Scholars have posited another scenario where Abu al-Barakat Yusuf al-Barbari might have been a native of Barbera, a significant trading port on the northwestern coast of Somalia. Barbara or Barbaroi (Berbers), as the ancestors of the Somalis were referred to by medieval Arab and ancient Greek geographers, respectively. This is also seen when Ibn Battuta visited Mogadishu, he mentions that the Sultan at that time, "Abu Bakr ibn Shaikh Omar", was a Berber (Somali). According to scholars, Abu al-Barakat Yusuf al-Barbari was Yusuf bin Ahmad al-Kawneyn, a famous native Somali scholar known for establishing the Walashma dynasty of the Horn of Africa. After his conversion of the population of Dogor (now known as Aw Barkhadle), a town in Somalia, he is also credited to have been responsible for spreading Islam in the Maldivian islands, establishing the Hukuru Miskiy, and converting the Maldivian population to Islam. Ibn Battuta states the Maldivian king was converted by Abu al-Barakat Yusuf al-Barbari (Blessed Father of Somalia).
Others have it he may have been from the Persian town of Tabriz. The first reference to an Iranian origin dates to an 18th-century Persian text.
His venerated tomb now stands on the grounds of Medhu Ziyaaraiy, across the street from the Friday Mosque, or Hukuru Miskiy, in Malé. Built in 1656, this is the oldest mosque in Maldives. Following the Islamic concept that before Islam there was the time of Jahiliya (ignorance), in the history books used by Maldivians the introduction of Islam at the end of the 12th century is considered the cornerstone of the country's history. Nonetheless, the cultural influence of Buddhism remains, a reality directly experienced by Ibn Battuta during his nine months there sometime between 1341 and 1345, serving as a chief judge and marrying into the royal family of Omar I. For he became embroiled in local politics and left when his strict judgments in the laissez-faire island kingdom began to chafe with its rulers. In particular, he was dismayed at the local women going about with no clothing above the waist—a violation of Middle Eastern Islamic standards of modesty—and the locals taking no notice when he complained.
Compared to the other areas of South Asia, the conversion of the Maldives to Islam happened relatively late. Arab traders had converted populations in the Malabar Coast since the 7th century, and Muhammad Bin Qāsim had converted large swathes of Sindh to Islam at about the same time. The Maldives remained a Buddhist kingdom for another 500 years after the conversion of Malabar Coast and Sindh—perhaps as the southwesternmost Buddhist country. Arabic became the prime language of administration (instead of Persian and Urdu), and the Maliki school of jurisprudence was introduced, both hinting at direct contacts with the core of the Arab world.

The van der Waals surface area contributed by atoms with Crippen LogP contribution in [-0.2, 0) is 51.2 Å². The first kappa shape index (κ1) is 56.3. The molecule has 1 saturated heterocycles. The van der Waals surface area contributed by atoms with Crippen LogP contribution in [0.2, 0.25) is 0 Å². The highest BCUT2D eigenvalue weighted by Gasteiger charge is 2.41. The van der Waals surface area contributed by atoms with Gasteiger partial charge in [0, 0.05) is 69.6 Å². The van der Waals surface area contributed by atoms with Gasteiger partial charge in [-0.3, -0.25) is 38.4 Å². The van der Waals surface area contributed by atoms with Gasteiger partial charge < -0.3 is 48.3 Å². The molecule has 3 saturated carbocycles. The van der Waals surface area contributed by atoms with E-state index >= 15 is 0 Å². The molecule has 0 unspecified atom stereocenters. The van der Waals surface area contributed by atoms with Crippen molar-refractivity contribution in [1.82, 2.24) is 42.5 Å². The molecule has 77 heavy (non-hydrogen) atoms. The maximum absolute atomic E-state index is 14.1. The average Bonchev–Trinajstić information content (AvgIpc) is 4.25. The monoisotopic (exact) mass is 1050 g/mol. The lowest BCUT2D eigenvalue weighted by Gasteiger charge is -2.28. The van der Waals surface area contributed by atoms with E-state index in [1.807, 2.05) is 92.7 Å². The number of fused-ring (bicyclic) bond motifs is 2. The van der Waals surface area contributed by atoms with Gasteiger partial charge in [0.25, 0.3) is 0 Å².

Middle Eastern seafarers had just begun to take over the Indian Ocean trade routes in the 10th century and found Maldives to be an important link in those routes as the first landfall for traders from Basra sailing to Southeast Asia. Trade involved mainly cowrie shells—widely used as a form of currency throughout Asia and parts of the East African coast—and coir fiber. The Bengal Sultanate, where cowrie shells were used as legal tender, was one of the principal trading partners of the Maldives. The Bengal–Maldives cowry shell trade was the largest shell currency trade network in history.
The other essential product of the Maldives was coir, the fibre of the dried coconut husk, resistant to saltwater. It stitched together and rigged the dhows that plied the Indian Ocean. Maldivian coir was exported to Sindh, China, Yemen, and the Persian Gulf.
In 1558 the Portuguese established a small garrison with a Viador (Viyazoru), or overseer of a factory (trading post) in the Maldives, which they administered from their main colony in Goa. Their attempts to impose Christianity provoked a local revolt led by Muhammad Thakurufaanu al-A'uẓam and his two brothers, that fifteen years later drove the Portuguese out of Maldives. This event is now commemorated as National Day.
In the mid-17th century, the Dutch, who had replaced the Portuguese as the dominant power in Ceylon, established hegemony over Maldivian affairs without involving themselves directly in local matters, which were governed according to centuries-old Islamic customs.
The British expelled the Dutch from Ceylon in 1796 and included Maldives as a British Protectorate. The status of Maldives as a British protectorate was officially recorded in an 1887 agreement in which the sultan accepted British influence over Maldivian external relations and defence while retaining home rule, which continued to be regulated by Muslim traditional institutions in exchange for an annual tribute. The status of the islands was akin to other British protectorates in the Indian Ocean region, including Zanzibar and the Trucial States.
In the British period, the Sultan's powers were taken over by the Chief Minister, much to the chagrin of the British Governor-General who continued to deal with the ineffectual Sultan. Consequently, Britain encouraged the development of a constitutional monarchy, and the first Constitution was proclaimed in 1932. However, the new arrangements favoured neither the aging Sultan nor the wily Chief Minister, but rather a young crop of British-educated reformists. As a result, angry mobs were instigated against the Constitution which was publicly torn up.